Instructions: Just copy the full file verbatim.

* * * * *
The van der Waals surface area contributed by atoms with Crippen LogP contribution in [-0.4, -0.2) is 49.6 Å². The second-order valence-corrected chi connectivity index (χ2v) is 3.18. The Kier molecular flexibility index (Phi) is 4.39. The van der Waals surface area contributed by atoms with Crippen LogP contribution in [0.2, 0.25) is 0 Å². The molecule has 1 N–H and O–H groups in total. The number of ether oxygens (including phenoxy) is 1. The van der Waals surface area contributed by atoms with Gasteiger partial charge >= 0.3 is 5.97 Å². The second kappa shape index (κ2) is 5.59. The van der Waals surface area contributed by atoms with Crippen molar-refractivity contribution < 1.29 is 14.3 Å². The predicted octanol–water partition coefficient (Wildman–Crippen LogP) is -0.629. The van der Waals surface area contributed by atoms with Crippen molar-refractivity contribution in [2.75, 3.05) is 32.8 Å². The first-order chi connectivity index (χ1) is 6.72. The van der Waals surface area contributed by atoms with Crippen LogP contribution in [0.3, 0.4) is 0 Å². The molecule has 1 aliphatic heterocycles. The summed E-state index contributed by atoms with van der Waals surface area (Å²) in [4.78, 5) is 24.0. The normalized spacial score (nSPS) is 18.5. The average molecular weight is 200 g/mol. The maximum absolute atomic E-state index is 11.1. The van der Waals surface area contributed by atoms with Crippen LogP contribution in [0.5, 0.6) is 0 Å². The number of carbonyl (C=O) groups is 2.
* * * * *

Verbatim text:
The van der Waals surface area contributed by atoms with Crippen LogP contribution in [-0.4, -0.2) is 49.6 Å². The second-order valence-corrected chi connectivity index (χ2v) is 3.18. The Kier molecular flexibility index (Phi) is 4.39. The van der Waals surface area contributed by atoms with Crippen LogP contribution in [0.2, 0.25) is 0 Å². The molecule has 1 N–H and O–H groups in total. The number of ether oxygens (including phenoxy) is 1. The van der Waals surface area contributed by atoms with Gasteiger partial charge >= 0.3 is 5.97 Å². The second kappa shape index (κ2) is 5.59. The van der Waals surface area contributed by atoms with Crippen molar-refractivity contribution < 1.29 is 14.3 Å². The predicted octanol–water partition coefficient (Wildman–Crippen LogP) is -0.629. The van der Waals surface area contributed by atoms with Crippen molar-refractivity contribution in [2.75, 3.05) is 32.8 Å². The first-order chi connectivity index (χ1) is 6.72. The van der Waals surface area contributed by atoms with Crippen LogP contribution in [0.3, 0.4) is 0 Å². The molecule has 1 aliphatic heterocycles. The summed E-state index contributed by atoms with van der Waals surface area (Å²) in [4.78, 5) is 24.0. The normalized spacial score (nSPS) is 18.5. The average molecular weight is 200 g/mol. The maximum absolute atomic E-state index is 11.1. The van der Waals surface area contributed by atoms with Crippen LogP contribution in [0.5, 0.6) is 0 Å². The number of carbonyl (C=O) groups is 2.